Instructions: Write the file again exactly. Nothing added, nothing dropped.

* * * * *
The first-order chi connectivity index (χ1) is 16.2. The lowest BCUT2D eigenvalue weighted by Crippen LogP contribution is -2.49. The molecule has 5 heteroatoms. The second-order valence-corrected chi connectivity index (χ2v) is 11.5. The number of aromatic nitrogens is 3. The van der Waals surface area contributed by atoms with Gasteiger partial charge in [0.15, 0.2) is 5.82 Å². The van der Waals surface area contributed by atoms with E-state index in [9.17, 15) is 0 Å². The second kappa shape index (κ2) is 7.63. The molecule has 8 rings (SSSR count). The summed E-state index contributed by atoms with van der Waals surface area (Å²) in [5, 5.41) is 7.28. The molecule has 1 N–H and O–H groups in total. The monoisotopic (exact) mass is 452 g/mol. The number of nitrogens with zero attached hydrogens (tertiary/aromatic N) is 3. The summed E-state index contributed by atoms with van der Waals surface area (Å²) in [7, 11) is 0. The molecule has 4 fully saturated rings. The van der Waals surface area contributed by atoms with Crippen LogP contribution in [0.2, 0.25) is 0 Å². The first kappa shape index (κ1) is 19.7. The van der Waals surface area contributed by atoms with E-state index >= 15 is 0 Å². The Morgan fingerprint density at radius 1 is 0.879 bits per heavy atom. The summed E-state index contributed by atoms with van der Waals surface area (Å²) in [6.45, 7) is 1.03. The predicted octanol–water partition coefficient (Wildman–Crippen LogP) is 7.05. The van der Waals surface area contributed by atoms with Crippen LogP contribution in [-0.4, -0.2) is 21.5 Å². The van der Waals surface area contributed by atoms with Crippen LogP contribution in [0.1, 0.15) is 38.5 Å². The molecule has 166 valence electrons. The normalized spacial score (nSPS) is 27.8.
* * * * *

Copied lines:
The first-order chi connectivity index (χ1) is 16.2. The lowest BCUT2D eigenvalue weighted by Crippen LogP contribution is -2.49. The molecule has 5 heteroatoms. The second-order valence-corrected chi connectivity index (χ2v) is 11.5. The number of aromatic nitrogens is 3. The van der Waals surface area contributed by atoms with Gasteiger partial charge in [0.15, 0.2) is 5.82 Å². The van der Waals surface area contributed by atoms with E-state index in [9.17, 15) is 0 Å². The second kappa shape index (κ2) is 7.63. The molecule has 8 rings (SSSR count). The summed E-state index contributed by atoms with van der Waals surface area (Å²) in [5, 5.41) is 7.28. The molecule has 1 N–H and O–H groups in total. The monoisotopic (exact) mass is 452 g/mol. The number of nitrogens with zero attached hydrogens (tertiary/aromatic N) is 3. The summed E-state index contributed by atoms with van der Waals surface area (Å²) in [7, 11) is 0. The molecule has 4 fully saturated rings. The van der Waals surface area contributed by atoms with Crippen LogP contribution in [0.2, 0.25) is 0 Å². The first kappa shape index (κ1) is 19.7. The van der Waals surface area contributed by atoms with E-state index >= 15 is 0 Å². The Morgan fingerprint density at radius 1 is 0.879 bits per heavy atom. The summed E-state index contributed by atoms with van der Waals surface area (Å²) in [6.45, 7) is 1.03. The predicted octanol–water partition coefficient (Wildman–Crippen LogP) is 7.05. The van der Waals surface area contributed by atoms with Crippen LogP contribution in [-0.4, -0.2) is 21.5 Å². The van der Waals surface area contributed by atoms with Crippen LogP contribution in [0.1, 0.15) is 38.5 Å². The molecule has 166 valence electrons. The normalized spacial score (nSPS) is 27.8.